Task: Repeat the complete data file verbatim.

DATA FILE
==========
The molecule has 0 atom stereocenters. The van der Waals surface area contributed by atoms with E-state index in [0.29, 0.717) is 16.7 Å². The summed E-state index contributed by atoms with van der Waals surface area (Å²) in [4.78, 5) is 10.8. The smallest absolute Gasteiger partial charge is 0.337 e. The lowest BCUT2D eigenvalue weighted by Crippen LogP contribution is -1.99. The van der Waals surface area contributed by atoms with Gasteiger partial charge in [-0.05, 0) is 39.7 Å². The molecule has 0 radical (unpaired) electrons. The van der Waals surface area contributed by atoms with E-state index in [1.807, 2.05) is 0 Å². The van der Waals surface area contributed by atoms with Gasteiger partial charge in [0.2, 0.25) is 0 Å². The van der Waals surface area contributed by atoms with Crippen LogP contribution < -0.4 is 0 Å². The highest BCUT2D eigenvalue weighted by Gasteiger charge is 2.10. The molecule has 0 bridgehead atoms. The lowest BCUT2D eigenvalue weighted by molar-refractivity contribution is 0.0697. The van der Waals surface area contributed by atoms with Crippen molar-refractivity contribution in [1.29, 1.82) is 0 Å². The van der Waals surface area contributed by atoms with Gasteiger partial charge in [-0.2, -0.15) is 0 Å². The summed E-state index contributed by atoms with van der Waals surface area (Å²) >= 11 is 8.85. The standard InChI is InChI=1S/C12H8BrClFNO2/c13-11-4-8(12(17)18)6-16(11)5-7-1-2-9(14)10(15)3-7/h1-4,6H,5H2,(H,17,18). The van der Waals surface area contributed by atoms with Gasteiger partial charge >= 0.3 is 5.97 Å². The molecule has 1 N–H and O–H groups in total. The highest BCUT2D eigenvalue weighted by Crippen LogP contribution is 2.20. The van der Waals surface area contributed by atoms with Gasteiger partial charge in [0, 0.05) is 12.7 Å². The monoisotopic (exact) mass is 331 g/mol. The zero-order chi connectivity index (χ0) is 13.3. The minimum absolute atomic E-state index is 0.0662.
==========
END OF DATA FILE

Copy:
The molecule has 0 atom stereocenters. The van der Waals surface area contributed by atoms with E-state index in [0.29, 0.717) is 16.7 Å². The summed E-state index contributed by atoms with van der Waals surface area (Å²) in [4.78, 5) is 10.8. The smallest absolute Gasteiger partial charge is 0.337 e. The lowest BCUT2D eigenvalue weighted by Crippen LogP contribution is -1.99. The van der Waals surface area contributed by atoms with Gasteiger partial charge in [-0.05, 0) is 39.7 Å². The molecule has 0 radical (unpaired) electrons. The van der Waals surface area contributed by atoms with E-state index in [1.807, 2.05) is 0 Å². The van der Waals surface area contributed by atoms with Gasteiger partial charge in [0.2, 0.25) is 0 Å². The van der Waals surface area contributed by atoms with Crippen LogP contribution < -0.4 is 0 Å². The highest BCUT2D eigenvalue weighted by Gasteiger charge is 2.10. The molecule has 0 bridgehead atoms. The lowest BCUT2D eigenvalue weighted by molar-refractivity contribution is 0.0697. The van der Waals surface area contributed by atoms with Crippen molar-refractivity contribution in [1.29, 1.82) is 0 Å². The van der Waals surface area contributed by atoms with Gasteiger partial charge in [-0.2, -0.15) is 0 Å². The summed E-state index contributed by atoms with van der Waals surface area (Å²) >= 11 is 8.85. The standard InChI is InChI=1S/C12H8BrClFNO2/c13-11-4-8(12(17)18)6-16(11)5-7-1-2-9(14)10(15)3-7/h1-4,6H,5H2,(H,17,18). The van der Waals surface area contributed by atoms with Gasteiger partial charge >= 0.3 is 5.97 Å². The molecule has 1 N–H and O–H groups in total. The highest BCUT2D eigenvalue weighted by Crippen LogP contribution is 2.20. The van der Waals surface area contributed by atoms with Gasteiger partial charge in [0, 0.05) is 12.7 Å². The monoisotopic (exact) mass is 331 g/mol. The zero-order chi connectivity index (χ0) is 13.3. The minimum absolute atomic E-state index is 0.0662.